For the unfair prices, Gazprom could be penalised up to 10% of annual revenue, that is, €10-12bn.
Lithuania is only one of the countries who complained about the political, that is, enlarged Gazprom prices. The investigation on Gazprom gas sales dishonesty is carried out by the European Commission on the grounds of complaints from Lithuania, Latvia, Estonia, Poland, Czech Republic, Bulgaria, Slovakia and Hungary.
In addition, during that same visit to Lithuania, on the 3rd of October, the Vice-President of the European Comission J. Almunia said that Gazprom soon would face allegations for overcharging consumers.
‘Any company operating in collective market, regardless of where its headquarteres are, and who manages it, must follow the rules’ said J. Almunia.
‘Unfair gas prices are damaging the competitiveness of all the EU. When there is no alternative gas supply and competition, consumers – both ordinary people and businesses – are forced to pay the price dictated by the monopoly. This stops the sustainable economic development, the country’s economic growth and reduces people’s well-being’. This is what the Lithuanian President said after the meeting with J. Almunia.
And this is the statement by D. Grybauskaite that G. Onishchenko called ‘strident demonstration-level statements for Russia’.
Then a question arises: why the ‘Zhirinovsky newborn’ responsible for the quality of dairy products was suddenly irritated by the statements of Gazprom’s unfairness and its pricing policies, and Gazprom facing allegations of billion-worth fines? Is it not because ‘a la milk’ and similar wars have to cover the dirty games played by Gazprom in the EU, on which the European Commission is carrying out an investigation (as well as Gazprom’s power holding in the ongoing gas war in Syria)? That is just directing fire in other words.
After successful trolling – retreat
Let’s see what we have next.
On the 7th of October, as soon as the Lithuanian President D. Grybauskaite stated that the Government should appeal to the World Trade Organization for the Russian pressure on Lithuania’s business – which means Russia’s trolling was successful, the Russian troll G. Onishchenko took a step back the same day (obviously keeping a very close eye on what is happening in Lithuania): supposedly, where are these public political statements? And in general, do politicians have anything to do with this? See, we will sit down by one table with all Lithuanian dairy farmers and work everything out.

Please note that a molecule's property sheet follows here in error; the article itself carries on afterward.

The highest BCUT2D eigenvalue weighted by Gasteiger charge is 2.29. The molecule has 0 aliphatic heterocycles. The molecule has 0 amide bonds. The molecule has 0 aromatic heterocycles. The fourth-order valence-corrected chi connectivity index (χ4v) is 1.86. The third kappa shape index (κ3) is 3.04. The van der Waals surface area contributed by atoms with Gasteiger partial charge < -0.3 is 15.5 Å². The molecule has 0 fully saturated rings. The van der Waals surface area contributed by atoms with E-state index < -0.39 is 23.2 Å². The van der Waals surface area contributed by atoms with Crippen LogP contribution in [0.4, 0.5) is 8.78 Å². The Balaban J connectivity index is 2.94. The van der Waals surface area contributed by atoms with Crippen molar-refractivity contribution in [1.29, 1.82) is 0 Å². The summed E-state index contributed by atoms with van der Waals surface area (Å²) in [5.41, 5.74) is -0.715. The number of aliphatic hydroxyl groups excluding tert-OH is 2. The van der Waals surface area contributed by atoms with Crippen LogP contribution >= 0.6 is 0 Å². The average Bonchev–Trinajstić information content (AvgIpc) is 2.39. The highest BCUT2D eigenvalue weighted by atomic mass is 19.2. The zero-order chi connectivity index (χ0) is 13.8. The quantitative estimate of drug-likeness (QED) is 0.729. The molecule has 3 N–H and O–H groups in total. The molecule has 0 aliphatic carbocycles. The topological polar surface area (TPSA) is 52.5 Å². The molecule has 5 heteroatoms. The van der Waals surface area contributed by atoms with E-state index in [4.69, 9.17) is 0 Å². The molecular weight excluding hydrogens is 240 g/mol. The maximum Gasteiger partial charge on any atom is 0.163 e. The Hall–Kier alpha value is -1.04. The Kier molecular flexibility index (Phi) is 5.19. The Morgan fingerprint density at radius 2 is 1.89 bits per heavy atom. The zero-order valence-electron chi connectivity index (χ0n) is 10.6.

‘So far, we have not yet reached even the rudimentary step forward. Let’s sit down and work everything out. We hear some kind of psychopathic statements, someone practicing the art of literature, expressing pompous statements. In addition, it is done by the people who, in my opinion, should control the quality. Therefore, this hysteria, and the impotence both political and executive, demonstrated by this young state’s authorities, predisposes us to say: remembering the experience of our former compatriots, including Lithuanian, we better sit down with the processors and discuss things.’ said G. Onishchenko to one Russian TV channel on the 7th of October.
Compare: on the 3rd of October, this ‘Zhirinovsky newborn’ called the statements by Lithuania’s highest officials ‘strident and demonstration-level’, yet on the 7th of October these same statements had become psychopathic.
Unfortunately, the reality is quite different: with regards to Lithuania, it is Russia that demonstrated its ‘psychosis’ with this kind of pressure.
And it may well be that it is for Gazprom.
War in Syria – ‘war’ in Europe
It is very strange that the patriotic Lithuanian media, swinging and expanding the ‘milk war’ theme, quoting each ‘Zhirinovsky newborn’s’ bottom blast to Lithuania, ignores what has been trumpeted in Russian media for already over a year: that the Syrian war is a gas war.